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Banks push for switch to fraud preventing smart cards
Swiping your credit card could soon become a thing of the past.
Some credit card companies want to replace the magnetic stripe with an encrypted computer chip.
The United States is the only developed country that hasn't tossed out credit and debit cards and replaced them with smart cards.
"I think we'll all welcome the retirement of magstripe when it comes," said Bohdan Myroniw, Director of Business Development at AJB Software.
You can spot a smart card by the fingernail-sized gold contacts embedded on one side. Through the contacts, a chip inside the card can transmit information to a terminal when slid into a slot.
Smart cards work like a safe: they hide information and it can only be unlocked with the right key.
Because of this, the cards can't be replicated.
"I mean I've had my credit card stolen before so if it limits credit card fraud and I don't get my information stolen, why not? I think it's a good idea," said Josh Emilson.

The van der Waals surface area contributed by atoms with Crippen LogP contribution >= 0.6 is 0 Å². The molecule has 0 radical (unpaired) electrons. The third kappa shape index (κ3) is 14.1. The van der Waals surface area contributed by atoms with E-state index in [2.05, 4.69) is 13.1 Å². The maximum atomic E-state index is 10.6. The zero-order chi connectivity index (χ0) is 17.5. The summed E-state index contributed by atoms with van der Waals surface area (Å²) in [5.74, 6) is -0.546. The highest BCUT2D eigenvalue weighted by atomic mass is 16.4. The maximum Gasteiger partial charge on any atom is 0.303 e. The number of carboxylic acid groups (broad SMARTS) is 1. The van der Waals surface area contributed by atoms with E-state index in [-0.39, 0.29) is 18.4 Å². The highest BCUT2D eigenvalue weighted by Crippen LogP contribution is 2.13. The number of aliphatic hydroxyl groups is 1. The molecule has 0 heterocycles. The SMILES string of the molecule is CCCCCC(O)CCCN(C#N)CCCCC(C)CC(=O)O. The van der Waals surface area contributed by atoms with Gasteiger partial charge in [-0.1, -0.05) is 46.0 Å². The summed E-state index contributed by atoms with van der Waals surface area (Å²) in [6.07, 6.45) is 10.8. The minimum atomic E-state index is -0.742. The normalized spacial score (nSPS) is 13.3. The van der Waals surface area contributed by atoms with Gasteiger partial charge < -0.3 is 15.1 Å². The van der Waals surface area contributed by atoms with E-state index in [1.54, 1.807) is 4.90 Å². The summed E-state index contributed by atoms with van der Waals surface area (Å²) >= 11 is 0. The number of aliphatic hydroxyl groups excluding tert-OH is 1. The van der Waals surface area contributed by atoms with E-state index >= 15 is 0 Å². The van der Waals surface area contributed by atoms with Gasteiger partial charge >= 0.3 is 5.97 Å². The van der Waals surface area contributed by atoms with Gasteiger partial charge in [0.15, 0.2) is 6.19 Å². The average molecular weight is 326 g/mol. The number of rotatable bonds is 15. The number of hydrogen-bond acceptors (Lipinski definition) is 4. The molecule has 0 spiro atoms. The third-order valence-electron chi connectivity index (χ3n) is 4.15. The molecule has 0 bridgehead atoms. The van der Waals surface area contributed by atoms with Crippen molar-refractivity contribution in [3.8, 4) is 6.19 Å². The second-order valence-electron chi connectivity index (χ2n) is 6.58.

Card fraud costs US merchants, banks, and consumers billions of dollars each year.
The smart cards won't stop every kind of fraud, but it could help prevent what's happening with the Target breach.
"Bad guys can't copy the chips, so it's hard to clone cards. And chip and pin credit cards prevent that kind of fraud," said Bob Sullivan. independent consumer advocate.
Chip-based cards are costly, it costs between $500 and $1,000 to install the machine that reads the chips.
Still, Mastercard, Visa, and American Express are pushing for a transition to smart cards by October 2015.
"If it'll curb fraud then it's a good thing. I haven't investigated it fully but it sounds like it'll be a good thing. We need to do something," said Angela Fortune.
And if after October 2015 a retailer has not switched, they'll be held liable for any fraudulent charges.